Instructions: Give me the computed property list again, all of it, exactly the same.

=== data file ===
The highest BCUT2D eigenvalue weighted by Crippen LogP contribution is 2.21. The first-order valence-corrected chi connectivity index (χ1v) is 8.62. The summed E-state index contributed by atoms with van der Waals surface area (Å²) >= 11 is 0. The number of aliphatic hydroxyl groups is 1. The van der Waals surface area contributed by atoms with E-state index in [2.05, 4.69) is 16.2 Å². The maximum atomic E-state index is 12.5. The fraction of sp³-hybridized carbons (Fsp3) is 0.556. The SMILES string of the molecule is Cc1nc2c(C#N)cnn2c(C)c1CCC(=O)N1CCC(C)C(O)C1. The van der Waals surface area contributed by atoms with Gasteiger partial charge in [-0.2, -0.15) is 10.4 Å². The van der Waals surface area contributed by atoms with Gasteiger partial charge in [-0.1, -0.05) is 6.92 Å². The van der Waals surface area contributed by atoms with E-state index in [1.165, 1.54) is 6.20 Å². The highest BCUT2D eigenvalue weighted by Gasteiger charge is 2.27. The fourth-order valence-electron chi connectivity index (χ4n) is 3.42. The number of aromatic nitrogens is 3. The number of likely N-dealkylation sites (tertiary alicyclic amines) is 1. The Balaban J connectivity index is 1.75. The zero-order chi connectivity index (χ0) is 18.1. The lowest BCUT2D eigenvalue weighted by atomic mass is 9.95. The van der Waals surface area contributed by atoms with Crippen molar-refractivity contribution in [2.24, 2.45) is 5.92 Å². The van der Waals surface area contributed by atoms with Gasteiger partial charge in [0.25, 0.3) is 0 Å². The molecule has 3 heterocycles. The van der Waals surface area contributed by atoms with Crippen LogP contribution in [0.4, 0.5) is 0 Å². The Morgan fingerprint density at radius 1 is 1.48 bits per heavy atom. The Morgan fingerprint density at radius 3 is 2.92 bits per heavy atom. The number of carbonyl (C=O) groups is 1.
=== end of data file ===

The highest BCUT2D eigenvalue weighted by Crippen LogP contribution is 2.21. The first-order valence-corrected chi connectivity index (χ1v) is 8.62. The summed E-state index contributed by atoms with van der Waals surface area (Å²) >= 11 is 0. The number of aliphatic hydroxyl groups is 1. The van der Waals surface area contributed by atoms with E-state index in [2.05, 4.69) is 16.2 Å². The maximum atomic E-state index is 12.5. The fraction of sp³-hybridized carbons (Fsp3) is 0.556. The SMILES string of the molecule is Cc1nc2c(C#N)cnn2c(C)c1CCC(=O)N1CCC(C)C(O)C1. The van der Waals surface area contributed by atoms with Gasteiger partial charge in [-0.2, -0.15) is 10.4 Å². The van der Waals surface area contributed by atoms with Gasteiger partial charge in [-0.1, -0.05) is 6.92 Å². The van der Waals surface area contributed by atoms with E-state index in [1.165, 1.54) is 6.20 Å². The highest BCUT2D eigenvalue weighted by Gasteiger charge is 2.27. The fourth-order valence-electron chi connectivity index (χ4n) is 3.42. The number of aromatic nitrogens is 3. The number of likely N-dealkylation sites (tertiary alicyclic amines) is 1. The Balaban J connectivity index is 1.75. The zero-order chi connectivity index (χ0) is 18.1. The lowest BCUT2D eigenvalue weighted by atomic mass is 9.95. The van der Waals surface area contributed by atoms with Crippen molar-refractivity contribution in [2.24, 2.45) is 5.92 Å². The van der Waals surface area contributed by atoms with Gasteiger partial charge in [0.25, 0.3) is 0 Å². The molecule has 3 heterocycles. The van der Waals surface area contributed by atoms with Crippen LogP contribution in [0.4, 0.5) is 0 Å². The Morgan fingerprint density at radius 1 is 1.48 bits per heavy atom. The Morgan fingerprint density at radius 3 is 2.92 bits per heavy atom. The number of carbonyl (C=O) groups is 1.